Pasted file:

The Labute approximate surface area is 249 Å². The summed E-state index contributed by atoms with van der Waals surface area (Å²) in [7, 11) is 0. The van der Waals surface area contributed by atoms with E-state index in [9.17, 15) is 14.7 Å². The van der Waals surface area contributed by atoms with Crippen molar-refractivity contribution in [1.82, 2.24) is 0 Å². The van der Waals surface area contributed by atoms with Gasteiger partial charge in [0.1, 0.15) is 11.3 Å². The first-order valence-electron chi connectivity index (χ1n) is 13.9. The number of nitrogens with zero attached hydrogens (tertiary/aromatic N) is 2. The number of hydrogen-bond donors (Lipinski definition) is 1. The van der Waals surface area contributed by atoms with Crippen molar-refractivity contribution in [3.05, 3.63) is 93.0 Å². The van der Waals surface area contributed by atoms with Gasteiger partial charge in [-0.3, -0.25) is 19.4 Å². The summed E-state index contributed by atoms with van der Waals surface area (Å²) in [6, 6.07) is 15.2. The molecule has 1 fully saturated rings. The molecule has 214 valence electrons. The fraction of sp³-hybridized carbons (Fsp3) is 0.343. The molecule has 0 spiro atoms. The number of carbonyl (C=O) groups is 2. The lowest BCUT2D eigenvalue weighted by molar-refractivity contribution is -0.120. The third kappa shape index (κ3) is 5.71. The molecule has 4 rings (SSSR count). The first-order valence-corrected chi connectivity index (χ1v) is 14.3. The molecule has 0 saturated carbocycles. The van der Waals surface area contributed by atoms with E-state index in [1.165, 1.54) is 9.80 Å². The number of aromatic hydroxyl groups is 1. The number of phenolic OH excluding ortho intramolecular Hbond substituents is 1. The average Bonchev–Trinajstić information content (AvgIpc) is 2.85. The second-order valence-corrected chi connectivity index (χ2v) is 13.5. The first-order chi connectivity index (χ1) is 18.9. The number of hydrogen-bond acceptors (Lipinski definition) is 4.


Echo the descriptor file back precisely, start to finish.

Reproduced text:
The Labute approximate surface area is 249 Å². The summed E-state index contributed by atoms with van der Waals surface area (Å²) in [7, 11) is 0. The van der Waals surface area contributed by atoms with E-state index in [9.17, 15) is 14.7 Å². The van der Waals surface area contributed by atoms with Crippen molar-refractivity contribution in [1.82, 2.24) is 0 Å². The van der Waals surface area contributed by atoms with Gasteiger partial charge in [0.1, 0.15) is 11.3 Å². The first-order valence-electron chi connectivity index (χ1n) is 13.9. The number of nitrogens with zero attached hydrogens (tertiary/aromatic N) is 2. The number of hydrogen-bond donors (Lipinski definition) is 1. The van der Waals surface area contributed by atoms with Crippen molar-refractivity contribution in [3.05, 3.63) is 93.0 Å². The van der Waals surface area contributed by atoms with Gasteiger partial charge in [-0.3, -0.25) is 19.4 Å². The summed E-state index contributed by atoms with van der Waals surface area (Å²) in [6, 6.07) is 15.2. The molecule has 1 fully saturated rings. The molecule has 214 valence electrons. The fraction of sp³-hybridized carbons (Fsp3) is 0.343. The molecule has 0 spiro atoms. The number of carbonyl (C=O) groups is 2. The lowest BCUT2D eigenvalue weighted by molar-refractivity contribution is -0.120. The third kappa shape index (κ3) is 5.71. The molecule has 4 rings (SSSR count). The first-order valence-corrected chi connectivity index (χ1v) is 14.3. The molecule has 0 saturated carbocycles. The van der Waals surface area contributed by atoms with E-state index in [1.165, 1.54) is 9.80 Å². The number of aromatic hydroxyl groups is 1. The number of phenolic OH excluding ortho intramolecular Hbond substituents is 1. The average Bonchev–Trinajstić information content (AvgIpc) is 2.85. The second-order valence-corrected chi connectivity index (χ2v) is 13.5. The first-order chi connectivity index (χ1) is 18.9. The number of hydrogen-bond acceptors (Lipinski definition) is 4.